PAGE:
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Jury in Timmy’s trial told to focus on ‘three lies’

February 28th, 2022 10:30 PM

By Southern Star Team

Jury in Timmy’s trial told to focus on ‘three lies’ Image
Timmy Hourihane died after the attack in October 2019. (Photo:John Finn)

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THE trial of a man accused of murdering Timmy Hourihane from Kilcrohane moved into its closing stages on Wednesday.

The jury must deliberate if James Brady, 28, of Shannon Lawn, Mayfield, Cork, is guilty of the murder of Hourihane in a field off Mardyke Walk on October 13th, 2019.

Timmy, a father-of-one, was brought to hospital where he died shortly following an assault which saw him ‘kicked and punched’ resulting in serious injuries.

He had previously worked as a chef and had been living as homeless at the time of his death alongside Brady and others in a so-called tented village at Mardyke Walk.

Brady has pleaded not guilty to the murder and has insisted that he had tried to stop the savage beating. Another man, who is also charged with the murder, is due to stand trial at a later date. He cannot be named by order of the court.

Closing the prosecution’s case, barrister Siobhan Lankford said she wanted to focus the jury’s attention on ‘three big lies’ she alleged were told by the defendant in his interviews with gardaí. She said one of these was his recollection of events when Brady arrived back from a food run in the minutes leading up to the attack.

He had told gardaí that when he arrived back at the camp, he had been chatting to the unnamed man.

‘He said they were drinking and having the chats,’ Ms Lankford continued, adding that Timmy Hourihane then came over to them in his version of events, and began to mess and joke with Brady before a scuffle broke out with the unnamed man after about 10 minutes. This led to the brutal killing, Brady had said. ‘(Unnamed man) attacked him (Timmy) because he was coming onto me,’ Lankford recounted from Brady’s statement.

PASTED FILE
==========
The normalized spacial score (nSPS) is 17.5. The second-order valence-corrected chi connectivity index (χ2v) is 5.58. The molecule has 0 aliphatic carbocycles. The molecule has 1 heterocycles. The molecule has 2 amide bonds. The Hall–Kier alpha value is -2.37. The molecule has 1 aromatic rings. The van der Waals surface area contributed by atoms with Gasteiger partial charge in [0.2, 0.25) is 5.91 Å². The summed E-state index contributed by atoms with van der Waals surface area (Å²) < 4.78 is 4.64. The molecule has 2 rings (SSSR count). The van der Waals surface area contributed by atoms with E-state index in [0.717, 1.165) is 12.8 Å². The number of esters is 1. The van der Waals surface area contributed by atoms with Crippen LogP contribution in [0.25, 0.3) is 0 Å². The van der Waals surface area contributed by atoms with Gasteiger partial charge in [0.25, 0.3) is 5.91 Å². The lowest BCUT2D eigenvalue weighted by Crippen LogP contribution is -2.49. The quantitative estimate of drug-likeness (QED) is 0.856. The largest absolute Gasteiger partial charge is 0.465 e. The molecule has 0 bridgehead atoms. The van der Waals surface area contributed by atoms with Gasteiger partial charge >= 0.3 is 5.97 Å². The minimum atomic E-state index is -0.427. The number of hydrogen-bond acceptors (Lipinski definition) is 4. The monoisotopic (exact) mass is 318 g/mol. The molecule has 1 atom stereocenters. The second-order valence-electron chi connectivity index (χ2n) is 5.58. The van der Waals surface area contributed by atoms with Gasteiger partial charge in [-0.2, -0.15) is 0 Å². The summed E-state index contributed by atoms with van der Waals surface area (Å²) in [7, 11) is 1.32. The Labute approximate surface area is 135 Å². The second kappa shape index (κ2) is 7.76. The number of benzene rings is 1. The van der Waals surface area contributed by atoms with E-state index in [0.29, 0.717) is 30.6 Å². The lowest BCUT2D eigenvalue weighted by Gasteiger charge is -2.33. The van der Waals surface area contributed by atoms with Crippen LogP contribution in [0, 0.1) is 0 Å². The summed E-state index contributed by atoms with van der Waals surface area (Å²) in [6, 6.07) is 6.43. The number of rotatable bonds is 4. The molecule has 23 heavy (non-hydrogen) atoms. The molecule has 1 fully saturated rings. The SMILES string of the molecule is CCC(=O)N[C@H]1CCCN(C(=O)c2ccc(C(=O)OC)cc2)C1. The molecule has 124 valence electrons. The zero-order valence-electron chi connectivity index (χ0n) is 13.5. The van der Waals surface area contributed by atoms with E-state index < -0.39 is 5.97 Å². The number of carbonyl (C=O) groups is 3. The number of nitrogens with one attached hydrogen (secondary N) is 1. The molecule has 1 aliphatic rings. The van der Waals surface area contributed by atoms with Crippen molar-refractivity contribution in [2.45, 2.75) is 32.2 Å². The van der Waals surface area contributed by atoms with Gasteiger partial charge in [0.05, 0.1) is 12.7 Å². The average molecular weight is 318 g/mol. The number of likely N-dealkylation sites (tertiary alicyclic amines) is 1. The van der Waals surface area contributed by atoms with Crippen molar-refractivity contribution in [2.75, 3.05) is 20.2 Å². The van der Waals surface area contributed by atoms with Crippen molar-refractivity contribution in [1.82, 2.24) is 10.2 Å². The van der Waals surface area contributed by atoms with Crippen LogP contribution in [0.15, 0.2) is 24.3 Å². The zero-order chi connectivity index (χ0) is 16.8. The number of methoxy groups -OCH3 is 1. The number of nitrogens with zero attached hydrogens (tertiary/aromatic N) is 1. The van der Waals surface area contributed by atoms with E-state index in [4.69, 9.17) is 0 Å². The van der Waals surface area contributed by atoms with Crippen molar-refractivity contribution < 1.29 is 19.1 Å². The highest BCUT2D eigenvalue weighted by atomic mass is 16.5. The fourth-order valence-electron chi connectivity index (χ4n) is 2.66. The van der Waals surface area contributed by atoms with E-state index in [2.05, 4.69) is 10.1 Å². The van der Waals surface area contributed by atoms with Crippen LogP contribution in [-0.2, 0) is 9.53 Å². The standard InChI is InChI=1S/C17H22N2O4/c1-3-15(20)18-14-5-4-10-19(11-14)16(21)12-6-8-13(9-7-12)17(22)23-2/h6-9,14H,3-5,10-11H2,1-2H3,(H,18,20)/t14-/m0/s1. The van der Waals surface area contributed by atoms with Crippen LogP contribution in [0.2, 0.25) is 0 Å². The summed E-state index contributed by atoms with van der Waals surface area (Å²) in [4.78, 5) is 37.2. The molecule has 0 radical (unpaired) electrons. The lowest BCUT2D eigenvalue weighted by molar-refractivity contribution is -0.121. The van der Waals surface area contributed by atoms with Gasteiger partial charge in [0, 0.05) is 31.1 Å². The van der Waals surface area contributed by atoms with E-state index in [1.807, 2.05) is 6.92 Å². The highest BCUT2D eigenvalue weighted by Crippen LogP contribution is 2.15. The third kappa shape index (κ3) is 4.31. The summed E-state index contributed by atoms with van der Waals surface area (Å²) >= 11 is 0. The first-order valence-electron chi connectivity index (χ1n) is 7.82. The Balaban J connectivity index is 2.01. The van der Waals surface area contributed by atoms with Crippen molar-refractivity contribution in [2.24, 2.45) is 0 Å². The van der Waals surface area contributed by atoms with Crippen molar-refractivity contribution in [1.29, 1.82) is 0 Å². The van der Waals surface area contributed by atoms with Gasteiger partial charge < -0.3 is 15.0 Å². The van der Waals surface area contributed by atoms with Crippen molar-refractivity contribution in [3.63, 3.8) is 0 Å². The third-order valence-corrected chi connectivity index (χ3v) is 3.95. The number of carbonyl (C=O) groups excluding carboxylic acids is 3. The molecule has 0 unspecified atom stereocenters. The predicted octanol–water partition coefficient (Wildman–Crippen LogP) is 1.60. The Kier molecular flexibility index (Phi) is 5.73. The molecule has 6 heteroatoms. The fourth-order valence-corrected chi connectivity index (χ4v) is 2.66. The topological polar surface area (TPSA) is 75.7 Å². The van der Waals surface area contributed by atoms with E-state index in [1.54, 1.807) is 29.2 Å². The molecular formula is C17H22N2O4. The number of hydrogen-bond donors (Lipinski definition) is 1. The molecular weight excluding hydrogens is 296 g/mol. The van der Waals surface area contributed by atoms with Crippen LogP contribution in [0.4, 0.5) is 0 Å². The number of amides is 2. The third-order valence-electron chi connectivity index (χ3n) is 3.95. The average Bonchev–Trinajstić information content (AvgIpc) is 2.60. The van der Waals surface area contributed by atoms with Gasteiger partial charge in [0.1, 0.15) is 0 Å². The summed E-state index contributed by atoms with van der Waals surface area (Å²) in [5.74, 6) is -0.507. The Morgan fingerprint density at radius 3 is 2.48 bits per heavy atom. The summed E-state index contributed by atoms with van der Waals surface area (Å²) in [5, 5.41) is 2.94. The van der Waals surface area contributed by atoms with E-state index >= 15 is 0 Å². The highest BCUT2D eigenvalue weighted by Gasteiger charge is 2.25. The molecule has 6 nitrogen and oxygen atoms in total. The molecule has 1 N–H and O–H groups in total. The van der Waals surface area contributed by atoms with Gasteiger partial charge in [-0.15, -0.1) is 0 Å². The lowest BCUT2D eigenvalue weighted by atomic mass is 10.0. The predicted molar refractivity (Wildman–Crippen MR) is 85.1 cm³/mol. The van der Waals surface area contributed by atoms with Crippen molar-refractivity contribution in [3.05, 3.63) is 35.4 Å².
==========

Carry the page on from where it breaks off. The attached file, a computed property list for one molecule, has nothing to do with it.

But the prosecutor said this could not have been the case, as CCTV footage showed very little time had passed between Brady’s return to the camp and the eventual killing. Ms Lankford said the accused ‘realised at some point’ that there were issues with that voluntary statement to gardaí, leading to changes being made when he was interviewed a second time by a specialist garda.

In it, he said a woman, who also cannot be named for legal reasons, was also part of the group chatting at the camp around midnight in the lead-up to the killing.

The woman, who gave evidence in court, ‘remembers none of this,’ Ms Lankford added. She said there were also alterations in Mr Brady’s account of where the attack took place.

The ‘second big lie’ is the accused’s ‘constant refrain that he never touched Mr Hourihane’. Ms Lankford said there are three eye witnesses who told gardaí that they had seen Mr Brady kicking Mr Hourihane. She also pointed to forensic evidence which showed that the victim’s blood had been found on the inside of the tongue of Mr Brady’s right runner, while wet blood was also found on his right arm.

Another lie, she claimed, was that James Brady admitted to gardaí that he had spoken to one of the figureheads in the camp about Timmy Hourihane. At time of going to press, the trial was continuing.

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